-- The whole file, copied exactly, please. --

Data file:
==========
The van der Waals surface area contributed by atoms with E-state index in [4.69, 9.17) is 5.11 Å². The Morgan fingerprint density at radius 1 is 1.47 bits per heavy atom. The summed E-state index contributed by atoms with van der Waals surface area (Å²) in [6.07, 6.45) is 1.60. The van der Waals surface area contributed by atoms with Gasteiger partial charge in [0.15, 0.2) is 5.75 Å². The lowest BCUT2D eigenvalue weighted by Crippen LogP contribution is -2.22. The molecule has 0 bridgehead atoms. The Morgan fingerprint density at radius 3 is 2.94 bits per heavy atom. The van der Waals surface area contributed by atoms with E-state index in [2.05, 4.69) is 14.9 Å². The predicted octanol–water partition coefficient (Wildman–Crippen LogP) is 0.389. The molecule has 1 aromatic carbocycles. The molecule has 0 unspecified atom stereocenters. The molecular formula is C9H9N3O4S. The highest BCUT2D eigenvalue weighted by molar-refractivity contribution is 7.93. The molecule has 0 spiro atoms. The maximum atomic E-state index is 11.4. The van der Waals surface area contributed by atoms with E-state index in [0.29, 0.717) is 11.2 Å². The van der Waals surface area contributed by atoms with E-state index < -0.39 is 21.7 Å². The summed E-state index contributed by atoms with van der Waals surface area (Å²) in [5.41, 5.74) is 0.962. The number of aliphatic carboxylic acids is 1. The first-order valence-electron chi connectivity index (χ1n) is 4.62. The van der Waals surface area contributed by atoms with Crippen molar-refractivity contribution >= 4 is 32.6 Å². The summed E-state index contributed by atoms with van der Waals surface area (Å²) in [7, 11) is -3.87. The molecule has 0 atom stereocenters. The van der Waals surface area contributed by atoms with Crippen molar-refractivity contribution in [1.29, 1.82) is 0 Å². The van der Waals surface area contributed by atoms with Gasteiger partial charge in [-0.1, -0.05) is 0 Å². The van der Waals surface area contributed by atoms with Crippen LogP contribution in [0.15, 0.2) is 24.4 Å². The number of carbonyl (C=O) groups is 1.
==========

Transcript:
The van der Waals surface area contributed by atoms with E-state index in [4.69, 9.17) is 5.11 Å². The Morgan fingerprint density at radius 1 is 1.47 bits per heavy atom. The summed E-state index contributed by atoms with van der Waals surface area (Å²) in [6.07, 6.45) is 1.60. The van der Waals surface area contributed by atoms with Gasteiger partial charge in [0.15, 0.2) is 5.75 Å². The lowest BCUT2D eigenvalue weighted by Crippen LogP contribution is -2.22. The molecule has 0 bridgehead atoms. The Morgan fingerprint density at radius 3 is 2.94 bits per heavy atom. The van der Waals surface area contributed by atoms with E-state index in [2.05, 4.69) is 14.9 Å². The predicted octanol–water partition coefficient (Wildman–Crippen LogP) is 0.389. The molecule has 1 aromatic carbocycles. The molecule has 0 unspecified atom stereocenters. The molecular formula is C9H9N3O4S. The highest BCUT2D eigenvalue weighted by molar-refractivity contribution is 7.93. The molecule has 0 spiro atoms. The maximum atomic E-state index is 11.4. The van der Waals surface area contributed by atoms with E-state index in [0.29, 0.717) is 11.2 Å². The van der Waals surface area contributed by atoms with E-state index < -0.39 is 21.7 Å². The summed E-state index contributed by atoms with van der Waals surface area (Å²) in [5.41, 5.74) is 0.962. The number of aliphatic carboxylic acids is 1. The first-order valence-electron chi connectivity index (χ1n) is 4.62. The van der Waals surface area contributed by atoms with Crippen molar-refractivity contribution >= 4 is 32.6 Å². The summed E-state index contributed by atoms with van der Waals surface area (Å²) in [7, 11) is -3.87. The molecule has 0 atom stereocenters. The van der Waals surface area contributed by atoms with Crippen molar-refractivity contribution in [1.29, 1.82) is 0 Å². The van der Waals surface area contributed by atoms with Gasteiger partial charge in [-0.1, -0.05) is 0 Å². The van der Waals surface area contributed by atoms with Crippen LogP contribution in [0.15, 0.2) is 24.4 Å². The number of carbonyl (C=O) groups is 1.